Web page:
In this homeschooling and motherhood journey, I resolved that my daughters (and soon, boys, yes, they should know how to cook!) would be allowed to help in the kitchen and would learn right alongside me.

And so, as messy and cumbersome as it is, my six daughters have always helped me in the kitchen, which is now turning into a blessing — six fold! I did not grow up cooking or baking but I was always provided with good, healthy homemade food by our loving mother. I knew quality food from my mother’s example, I knew preserving and canning foods was something I would want to learn. Gardening could come in time as I knew processed foods were not something I wanted to serve my family.

Now, after a spring and summer of working outside, toiling in the garden, winter brings rest and a chance to use our good homemade food. If you came into our busy kitchen during the week, you will probably find a soup pot, simmering on teh back of our wood cookstove. You may find a young girl rolling out pie dough or an older girl mixing up a batch of goodness that will be turned into her daddy’s favourite dessert — cheesecake. Good comfort food simmering on the cookstove and tempting delicious smells of cookies baking during the busy days in a household of 10 is quite common.

The girls are always up for a new cooking or baking adventure – this week, we attempted french-style baguettes for toast and dipping in homemade creamy carrot soup … also a from-scratch tart for delicately created for a special dessert.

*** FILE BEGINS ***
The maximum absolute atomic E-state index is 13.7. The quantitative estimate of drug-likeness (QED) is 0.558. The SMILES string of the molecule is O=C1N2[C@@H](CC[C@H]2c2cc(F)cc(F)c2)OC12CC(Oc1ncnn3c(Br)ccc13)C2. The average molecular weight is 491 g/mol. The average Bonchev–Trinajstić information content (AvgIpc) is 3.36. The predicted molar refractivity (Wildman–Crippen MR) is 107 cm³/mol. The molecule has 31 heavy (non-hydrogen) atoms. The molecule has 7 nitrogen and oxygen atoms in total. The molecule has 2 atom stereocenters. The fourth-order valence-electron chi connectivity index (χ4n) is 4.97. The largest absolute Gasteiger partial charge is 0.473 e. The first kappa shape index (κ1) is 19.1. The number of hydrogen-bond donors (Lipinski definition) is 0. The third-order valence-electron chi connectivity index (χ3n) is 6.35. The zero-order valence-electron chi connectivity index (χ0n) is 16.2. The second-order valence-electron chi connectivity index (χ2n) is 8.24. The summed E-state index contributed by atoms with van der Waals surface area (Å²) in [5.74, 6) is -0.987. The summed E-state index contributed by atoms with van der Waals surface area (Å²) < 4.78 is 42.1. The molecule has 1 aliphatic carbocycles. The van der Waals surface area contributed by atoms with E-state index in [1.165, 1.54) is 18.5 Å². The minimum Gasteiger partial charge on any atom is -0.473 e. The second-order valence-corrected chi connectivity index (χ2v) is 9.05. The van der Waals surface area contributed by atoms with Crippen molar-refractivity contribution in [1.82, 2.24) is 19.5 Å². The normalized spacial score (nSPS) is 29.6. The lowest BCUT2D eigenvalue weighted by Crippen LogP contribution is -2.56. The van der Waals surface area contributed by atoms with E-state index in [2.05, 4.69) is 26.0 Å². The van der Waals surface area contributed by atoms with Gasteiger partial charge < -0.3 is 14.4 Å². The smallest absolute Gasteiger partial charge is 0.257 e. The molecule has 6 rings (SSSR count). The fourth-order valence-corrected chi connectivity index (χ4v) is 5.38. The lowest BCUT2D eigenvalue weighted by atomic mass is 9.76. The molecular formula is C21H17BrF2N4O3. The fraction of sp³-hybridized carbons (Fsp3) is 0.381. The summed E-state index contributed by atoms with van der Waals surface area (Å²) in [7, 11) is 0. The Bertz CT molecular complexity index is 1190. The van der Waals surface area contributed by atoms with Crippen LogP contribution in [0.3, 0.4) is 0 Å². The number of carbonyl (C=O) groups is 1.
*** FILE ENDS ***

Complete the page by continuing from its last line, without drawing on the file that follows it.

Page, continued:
Lacey took on the tasks of making the homemade strawberry tart; within no time, she had whipped up this beautiful treat for our family. We can’t wait to try it tonight after dinner! We have a church gathering this Sunday; she said she will bring a tart for dessert now. It looks amazing!

“Just as it is good to get one’s fingers into the soil and plant seeds, so it is good to get one’s fingers and fists into bread dough and to knead and punch it. There is something very positive in being involved in the creativity which is so basic to life itself.

Home-made bread, home-made cakes and pies, home-made vegetable soup from home-grown vegetables or from vegetables from the market, home-made jams and jellies, home-made relishes and pickles – these are almost lost arts in many homes. For growing children at play, there is nothing so interesting as really ‘doing things.’ To help cook is one of the most enjoyable things of childhood – to say nothing of being a sure way of producing good cooks. A child can cut up carrots at a very early age … a child can mix and stir, knead the dough and be given a piece to make a roll man, cat or rabbit with raisin eyes. A child can fry eggs and make scrambled eggs.”
-The Art of Homemaking

Our master cookie maker is Lucia, who is only 11, but can make a batch of cookies that are better than most adults. She loves to be in the kitchen, yes, licking her fingers and tasting the goodness as she bakes. Her cookies have even won prizes at the local fall fair!